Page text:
Thomas “Stonewall” Jackson was a very strong Presbyterian who once said, “my religious belief teaches me to feel as safe in battle as in bed.” One biographer wrote, “Jackson was fanatical in his Presbyterian faith, and it energized his military thought and character. Theology was the only subject he genuinely enjoyed discussing. His dispatches invariably credited an ever-kind Providence." Jackson established a Sunday School class for blacks, both free and slave, at his church in Lexington, Virginia.
Robert E. Lee, when told he was being prayed for, stated, “I sincerely thank you for that, and I can only say that I am a poor sinner, trusting in Christ alone, and that I need all the prayers you can offer for me." After the war, Lee became the president of Washington College, which was later renamed Washington and Lee University in his honor. On the way to chapel one day, Lee stated to a religion teacher, “I shall be disappointed, sir, I shall fail in the leading object that brought me here, unless the young men all become real Christians; and I wish you and others of your sacred profession to do all you can to accomplish this result."
Blue lives matter
The biblical Book of Acts shows that one of the duties of the Roman centurions was to keep the peace, much like a modern police force. That’s why novelist Joseph Wambaugh entitled his novel about the Los Angeles police force “The New Centurions.” It was made into a movie of the same name.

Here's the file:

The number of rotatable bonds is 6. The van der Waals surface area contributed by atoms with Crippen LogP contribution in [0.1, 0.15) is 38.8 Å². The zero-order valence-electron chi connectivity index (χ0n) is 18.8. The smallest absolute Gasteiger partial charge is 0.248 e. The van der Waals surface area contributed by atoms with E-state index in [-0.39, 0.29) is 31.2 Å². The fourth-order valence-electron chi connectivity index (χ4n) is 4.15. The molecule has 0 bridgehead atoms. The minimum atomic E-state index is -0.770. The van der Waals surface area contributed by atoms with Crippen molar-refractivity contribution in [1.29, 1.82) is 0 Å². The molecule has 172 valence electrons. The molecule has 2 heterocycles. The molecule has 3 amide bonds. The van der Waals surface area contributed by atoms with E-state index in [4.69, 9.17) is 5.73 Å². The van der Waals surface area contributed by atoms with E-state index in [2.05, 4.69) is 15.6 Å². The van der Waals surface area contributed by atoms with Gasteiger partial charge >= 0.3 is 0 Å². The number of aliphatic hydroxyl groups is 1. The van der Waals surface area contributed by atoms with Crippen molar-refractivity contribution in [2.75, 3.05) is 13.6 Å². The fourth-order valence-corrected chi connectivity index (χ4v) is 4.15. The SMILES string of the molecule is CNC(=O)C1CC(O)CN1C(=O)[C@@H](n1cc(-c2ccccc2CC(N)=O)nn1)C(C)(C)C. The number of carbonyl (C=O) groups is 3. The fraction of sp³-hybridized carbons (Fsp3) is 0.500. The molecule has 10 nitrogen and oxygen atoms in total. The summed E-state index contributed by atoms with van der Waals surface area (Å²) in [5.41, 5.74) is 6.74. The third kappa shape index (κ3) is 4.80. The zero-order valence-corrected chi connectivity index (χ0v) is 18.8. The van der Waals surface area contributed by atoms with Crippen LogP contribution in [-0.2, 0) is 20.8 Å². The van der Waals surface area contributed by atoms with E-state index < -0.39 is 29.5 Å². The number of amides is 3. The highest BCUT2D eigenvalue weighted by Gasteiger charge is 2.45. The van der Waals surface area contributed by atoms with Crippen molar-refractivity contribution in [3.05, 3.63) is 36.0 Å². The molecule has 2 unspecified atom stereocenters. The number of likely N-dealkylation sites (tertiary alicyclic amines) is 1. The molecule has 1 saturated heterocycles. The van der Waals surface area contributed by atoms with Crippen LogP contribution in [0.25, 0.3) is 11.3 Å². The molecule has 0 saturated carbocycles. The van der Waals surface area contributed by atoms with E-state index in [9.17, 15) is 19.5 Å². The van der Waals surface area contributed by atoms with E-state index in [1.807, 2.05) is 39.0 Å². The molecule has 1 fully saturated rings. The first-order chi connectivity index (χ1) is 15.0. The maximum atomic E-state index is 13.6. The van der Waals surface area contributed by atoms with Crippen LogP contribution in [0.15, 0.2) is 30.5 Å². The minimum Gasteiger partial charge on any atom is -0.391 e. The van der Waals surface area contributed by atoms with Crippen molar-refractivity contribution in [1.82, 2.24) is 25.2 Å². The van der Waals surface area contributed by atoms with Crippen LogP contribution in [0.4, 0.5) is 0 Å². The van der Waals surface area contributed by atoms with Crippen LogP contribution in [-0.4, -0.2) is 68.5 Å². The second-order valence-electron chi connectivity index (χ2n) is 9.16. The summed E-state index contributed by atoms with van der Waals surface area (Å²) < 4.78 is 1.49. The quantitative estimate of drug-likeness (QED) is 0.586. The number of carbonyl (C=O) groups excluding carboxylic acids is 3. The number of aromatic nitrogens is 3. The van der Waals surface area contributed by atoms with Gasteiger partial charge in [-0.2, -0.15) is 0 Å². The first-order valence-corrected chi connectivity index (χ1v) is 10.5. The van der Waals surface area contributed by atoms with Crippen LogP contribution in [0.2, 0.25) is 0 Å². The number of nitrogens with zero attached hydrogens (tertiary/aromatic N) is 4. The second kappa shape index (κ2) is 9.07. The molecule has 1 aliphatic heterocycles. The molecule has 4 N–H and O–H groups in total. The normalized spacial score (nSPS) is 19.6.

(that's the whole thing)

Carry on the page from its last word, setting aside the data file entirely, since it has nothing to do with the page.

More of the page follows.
The Christian attitude toward police authority is one of submission. (Rom. 13:1-7). Those who intentionally pick fights with the police, or who riot and destroy property, are manifesting a spirit entirely contrary to the spirit of Christianity. Legitimate complaints about police brutality can be pursued through lawful channels, including filing complaints with city authorities, and civil lawsuits.
Some types of supposedly peaceful protest and demonstration also display a spirit of anti-Christ. For example, one group of anti-police “activists” was recorded chanting, “pigs in a blanket, fry ‘em like bacon.” This is so far beyond the boundary of acceptable conduct that one can either be involved with these people or one can be a Christian, but not both.
Summary and Conclusion
Scripture has only good to report regarding the Roman centurions. They are depicted as men of justice and, in two instances, godliness and righteousness. What are we to make of this? First, it is clear beyond cavil that Christianity was never about driving out the Romans. Contrary to some authors, Christianity was not born out of Jewish zealotry, and still is not a political movement. Second, the profession of arms is honorable. Although Seventh-day Adventists have promoted non-combatancy, and if conscripted, medical service, as our ideal form of national service, there is nothing inherently anti-Christian about a military career. It all depends on how one conducts himself in the service. Third, the police are usually (at least in most Western countries) genuinely trying to maintain public order and protect society from malefactors. They deserve our respect, help, and cooperation, not our contempt and opposition.